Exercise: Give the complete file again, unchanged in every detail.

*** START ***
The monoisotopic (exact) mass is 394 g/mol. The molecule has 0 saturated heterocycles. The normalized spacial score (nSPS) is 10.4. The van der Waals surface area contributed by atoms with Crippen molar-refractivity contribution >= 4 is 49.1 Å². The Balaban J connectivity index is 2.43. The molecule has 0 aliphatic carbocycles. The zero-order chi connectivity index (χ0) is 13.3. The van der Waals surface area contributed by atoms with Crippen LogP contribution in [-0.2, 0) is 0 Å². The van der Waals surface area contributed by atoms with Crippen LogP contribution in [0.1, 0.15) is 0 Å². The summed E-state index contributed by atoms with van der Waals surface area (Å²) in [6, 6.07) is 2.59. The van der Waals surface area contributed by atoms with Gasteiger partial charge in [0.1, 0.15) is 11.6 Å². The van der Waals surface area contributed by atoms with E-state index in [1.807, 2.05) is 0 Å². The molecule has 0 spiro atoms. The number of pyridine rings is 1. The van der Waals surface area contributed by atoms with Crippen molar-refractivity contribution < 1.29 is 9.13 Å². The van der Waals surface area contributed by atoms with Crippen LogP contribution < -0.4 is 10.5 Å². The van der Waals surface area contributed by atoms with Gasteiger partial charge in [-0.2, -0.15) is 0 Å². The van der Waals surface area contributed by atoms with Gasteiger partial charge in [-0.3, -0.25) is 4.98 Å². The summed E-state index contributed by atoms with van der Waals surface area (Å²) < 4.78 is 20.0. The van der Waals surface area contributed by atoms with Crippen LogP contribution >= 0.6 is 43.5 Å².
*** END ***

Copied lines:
The monoisotopic (exact) mass is 394 g/mol. The molecule has 0 saturated heterocycles. The normalized spacial score (nSPS) is 10.4. The van der Waals surface area contributed by atoms with Crippen molar-refractivity contribution >= 4 is 49.1 Å². The Balaban J connectivity index is 2.43. The molecule has 0 aliphatic carbocycles. The zero-order chi connectivity index (χ0) is 13.3. The van der Waals surface area contributed by atoms with Crippen LogP contribution in [-0.2, 0) is 0 Å². The van der Waals surface area contributed by atoms with Crippen LogP contribution in [0.1, 0.15) is 0 Å². The summed E-state index contributed by atoms with van der Waals surface area (Å²) in [6, 6.07) is 2.59. The van der Waals surface area contributed by atoms with Gasteiger partial charge in [0.1, 0.15) is 11.6 Å². The van der Waals surface area contributed by atoms with E-state index in [1.807, 2.05) is 0 Å². The molecule has 0 spiro atoms. The number of pyridine rings is 1. The van der Waals surface area contributed by atoms with Crippen molar-refractivity contribution < 1.29 is 9.13 Å². The van der Waals surface area contributed by atoms with Crippen LogP contribution < -0.4 is 10.5 Å². The van der Waals surface area contributed by atoms with Gasteiger partial charge in [-0.2, -0.15) is 0 Å². The van der Waals surface area contributed by atoms with Gasteiger partial charge in [-0.3, -0.25) is 4.98 Å². The summed E-state index contributed by atoms with van der Waals surface area (Å²) < 4.78 is 20.0. The van der Waals surface area contributed by atoms with Crippen LogP contribution >= 0.6 is 43.5 Å².